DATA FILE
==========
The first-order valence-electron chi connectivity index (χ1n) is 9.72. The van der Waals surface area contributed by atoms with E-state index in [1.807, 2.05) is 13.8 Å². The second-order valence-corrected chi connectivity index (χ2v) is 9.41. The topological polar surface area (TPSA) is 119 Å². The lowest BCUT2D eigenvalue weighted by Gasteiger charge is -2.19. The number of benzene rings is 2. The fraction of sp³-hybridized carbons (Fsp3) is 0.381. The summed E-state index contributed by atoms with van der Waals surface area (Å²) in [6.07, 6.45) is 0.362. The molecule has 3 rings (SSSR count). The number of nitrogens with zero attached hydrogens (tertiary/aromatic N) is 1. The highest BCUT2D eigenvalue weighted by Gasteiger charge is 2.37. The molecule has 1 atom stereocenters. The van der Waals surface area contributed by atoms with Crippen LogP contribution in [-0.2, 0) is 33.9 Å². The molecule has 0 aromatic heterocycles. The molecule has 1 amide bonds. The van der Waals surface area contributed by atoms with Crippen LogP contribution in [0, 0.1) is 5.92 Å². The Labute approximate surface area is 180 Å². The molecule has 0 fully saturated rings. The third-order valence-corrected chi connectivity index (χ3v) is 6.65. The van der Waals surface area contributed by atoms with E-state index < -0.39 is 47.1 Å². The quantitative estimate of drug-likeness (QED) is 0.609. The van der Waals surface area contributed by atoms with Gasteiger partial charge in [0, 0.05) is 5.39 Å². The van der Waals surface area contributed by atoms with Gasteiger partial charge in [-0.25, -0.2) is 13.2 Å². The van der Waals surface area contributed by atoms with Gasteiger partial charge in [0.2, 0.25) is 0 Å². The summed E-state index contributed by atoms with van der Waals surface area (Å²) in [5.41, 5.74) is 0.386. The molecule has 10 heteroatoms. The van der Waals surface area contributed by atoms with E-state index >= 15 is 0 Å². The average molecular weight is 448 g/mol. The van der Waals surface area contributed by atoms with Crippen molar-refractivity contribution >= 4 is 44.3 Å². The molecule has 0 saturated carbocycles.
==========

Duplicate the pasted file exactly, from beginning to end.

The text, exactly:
The first-order valence-electron chi connectivity index (χ1n) is 9.72. The van der Waals surface area contributed by atoms with E-state index in [1.807, 2.05) is 13.8 Å². The second-order valence-corrected chi connectivity index (χ2v) is 9.41. The topological polar surface area (TPSA) is 119 Å². The lowest BCUT2D eigenvalue weighted by Gasteiger charge is -2.19. The number of benzene rings is 2. The fraction of sp³-hybridized carbons (Fsp3) is 0.381. The summed E-state index contributed by atoms with van der Waals surface area (Å²) in [6.07, 6.45) is 0.362. The molecule has 3 rings (SSSR count). The number of nitrogens with zero attached hydrogens (tertiary/aromatic N) is 1. The highest BCUT2D eigenvalue weighted by Gasteiger charge is 2.37. The molecule has 1 atom stereocenters. The van der Waals surface area contributed by atoms with Crippen LogP contribution in [-0.2, 0) is 33.9 Å². The molecule has 0 aromatic heterocycles. The molecule has 1 amide bonds. The van der Waals surface area contributed by atoms with Crippen LogP contribution in [0, 0.1) is 5.92 Å². The Labute approximate surface area is 180 Å². The molecule has 0 fully saturated rings. The third-order valence-corrected chi connectivity index (χ3v) is 6.65. The van der Waals surface area contributed by atoms with E-state index < -0.39 is 47.1 Å². The quantitative estimate of drug-likeness (QED) is 0.609. The van der Waals surface area contributed by atoms with Gasteiger partial charge in [0, 0.05) is 5.39 Å². The van der Waals surface area contributed by atoms with Gasteiger partial charge in [-0.25, -0.2) is 13.2 Å². The van der Waals surface area contributed by atoms with Gasteiger partial charge in [0.2, 0.25) is 0 Å². The summed E-state index contributed by atoms with van der Waals surface area (Å²) in [5.41, 5.74) is 0.386. The molecule has 10 heteroatoms. The van der Waals surface area contributed by atoms with E-state index >= 15 is 0 Å². The average molecular weight is 448 g/mol. The van der Waals surface area contributed by atoms with Crippen molar-refractivity contribution >= 4 is 44.3 Å². The molecule has 0 saturated carbocycles.